Literary Time Capsule On CD

In a rich voice that leaps across the decades, Virginia Woolf ponders the power of words. A self-deprecating Arthur Conan Doyle describes the doctor on whom he modeled Sherlock Homes. Robert Browning pauses while reciting one of his poems, admitting he can't remember the words but is thrilled to speak into a recorder.

At a time when Britain's most celebrated literary output is the Harry Potter series, some of its most famous writers can be heard on a pair of CDs that draw on rare recordings, some from the earliest days of audio technology.

"We know that when all the men who do things have done them, and after all the men who say things about those doings have said them, it is only words ... that live to show the present how men worked and thought in the past," Rudyard Kipling said in a 1933 speech, his slightly high-pitched voice enunciating every syllable. "And we do not know whose words they will be."

One disc features poets, the other novelists such as E.M. Forster, Agatha Christie and Noel Coward. All were born before 1900.

British Library curators dug through their sound archives, which are among the world's largest, to create the "Spoken Word" compilations, each more than 70 minutes long.

"People are taken with the idea of getting a closer source, and this is really as close as you can get — the idiosyncrasies of authors reading their own works," said Steve Cleary, lead compiler of the CDs and curator of drama and literature at the library's sound archives.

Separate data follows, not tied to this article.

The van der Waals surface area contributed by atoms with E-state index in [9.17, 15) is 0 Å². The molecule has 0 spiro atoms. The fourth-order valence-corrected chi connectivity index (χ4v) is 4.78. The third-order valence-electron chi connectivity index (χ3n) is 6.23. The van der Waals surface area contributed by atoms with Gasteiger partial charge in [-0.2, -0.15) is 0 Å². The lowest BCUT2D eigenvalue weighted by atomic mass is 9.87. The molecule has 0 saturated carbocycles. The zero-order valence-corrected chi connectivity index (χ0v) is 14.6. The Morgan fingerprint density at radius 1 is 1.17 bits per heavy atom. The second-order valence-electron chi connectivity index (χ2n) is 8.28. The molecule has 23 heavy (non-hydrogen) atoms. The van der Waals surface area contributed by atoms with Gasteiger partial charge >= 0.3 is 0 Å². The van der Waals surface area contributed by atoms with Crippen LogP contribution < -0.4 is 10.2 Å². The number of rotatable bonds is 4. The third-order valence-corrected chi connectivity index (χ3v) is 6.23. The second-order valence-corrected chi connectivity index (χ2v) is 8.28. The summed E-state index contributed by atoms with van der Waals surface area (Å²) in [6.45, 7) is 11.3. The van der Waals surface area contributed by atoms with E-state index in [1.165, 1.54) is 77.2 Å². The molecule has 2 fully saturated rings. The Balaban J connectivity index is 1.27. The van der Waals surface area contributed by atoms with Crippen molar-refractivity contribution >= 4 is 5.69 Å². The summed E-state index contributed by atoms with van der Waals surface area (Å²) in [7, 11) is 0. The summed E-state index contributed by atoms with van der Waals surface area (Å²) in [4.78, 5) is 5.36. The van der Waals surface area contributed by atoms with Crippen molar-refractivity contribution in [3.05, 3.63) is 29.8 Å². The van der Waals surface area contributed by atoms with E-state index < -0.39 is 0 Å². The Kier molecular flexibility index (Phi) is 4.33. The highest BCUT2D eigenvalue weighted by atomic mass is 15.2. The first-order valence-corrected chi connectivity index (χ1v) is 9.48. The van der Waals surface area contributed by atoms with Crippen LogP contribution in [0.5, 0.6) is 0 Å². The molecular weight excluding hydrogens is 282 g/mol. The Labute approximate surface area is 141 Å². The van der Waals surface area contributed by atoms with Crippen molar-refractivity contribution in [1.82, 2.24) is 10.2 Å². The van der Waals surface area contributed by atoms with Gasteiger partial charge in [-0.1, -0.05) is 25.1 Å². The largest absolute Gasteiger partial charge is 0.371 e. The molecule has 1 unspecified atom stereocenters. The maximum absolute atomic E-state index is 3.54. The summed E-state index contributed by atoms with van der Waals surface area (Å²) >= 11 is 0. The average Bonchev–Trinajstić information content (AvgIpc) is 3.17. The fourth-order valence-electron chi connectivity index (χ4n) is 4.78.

The compilation includes a notorious but little-heard broadcast that P.G. Wodehouse, creator of Bertie Wooster and his manservant Jeeves, made on German radio after being captured by the Nazis in France during World War II.

Wodehouse was widely pilloried in his native Britain for broadcasting from Berlin and supposedly serving Hitler's propaganda machine.

"Perhaps people assumed the worst," said Cleary. "The content is in fact innocuous."

In the only surviving recording, the writer says nothing in support of Germany or Nazism — in fact, his dry recounting of events pokes gentle fun at his collaborationist French jailers.

The prisoners, Wodehouse recalls in plummy, aristocratic tones, were stripped to their underwear "and generally made to feel like so many imprisoned pieces of cheese. All they did to us was to take away our knives and money and leave us."

The excerpt from Woolf's 1937 talk on BBC radio is the only known surviving recording of her voice, the British Library said.

"Words are full of echoes, memories, associations," she says in a deep, rich voice, reflecting on the difficulty of finding original ways to say things. "They've been out and about on people's lips, in their houses, in the streets, in the fields, for so many centuries."

Woolf's lover, Vita Sackville-West, is heard reading an unpublished passage from Woolf's novel "Orlando."

Conan Doyle describes the medical school mentor on whom he modeled Sherlock Holmes.

Dr. Joseph Bell, he recalled, "had most remarkable powers of observation. He prided himself that when he looked at a patient he could tell not only their disease, but very often their occupation and place of residence."

"I thought I would try my hand at writing a story where the hero would treat crime as Dr. Bell treated disease and where science would take the place of chance," Conan Doyle said.

The Victorian era collides with the 20th century in the discs' earliest snippet, an 1889 recording Browning made at a dinner party. Shouting into a bullhorn attached to a wax cylinder, the 76-year-old poet recites the opening lines of his works, then halts.

"I'm ... sorry, but I can't remember me own verses," he says. "But one thing that I shall remember all me life is ... your wonderful invention."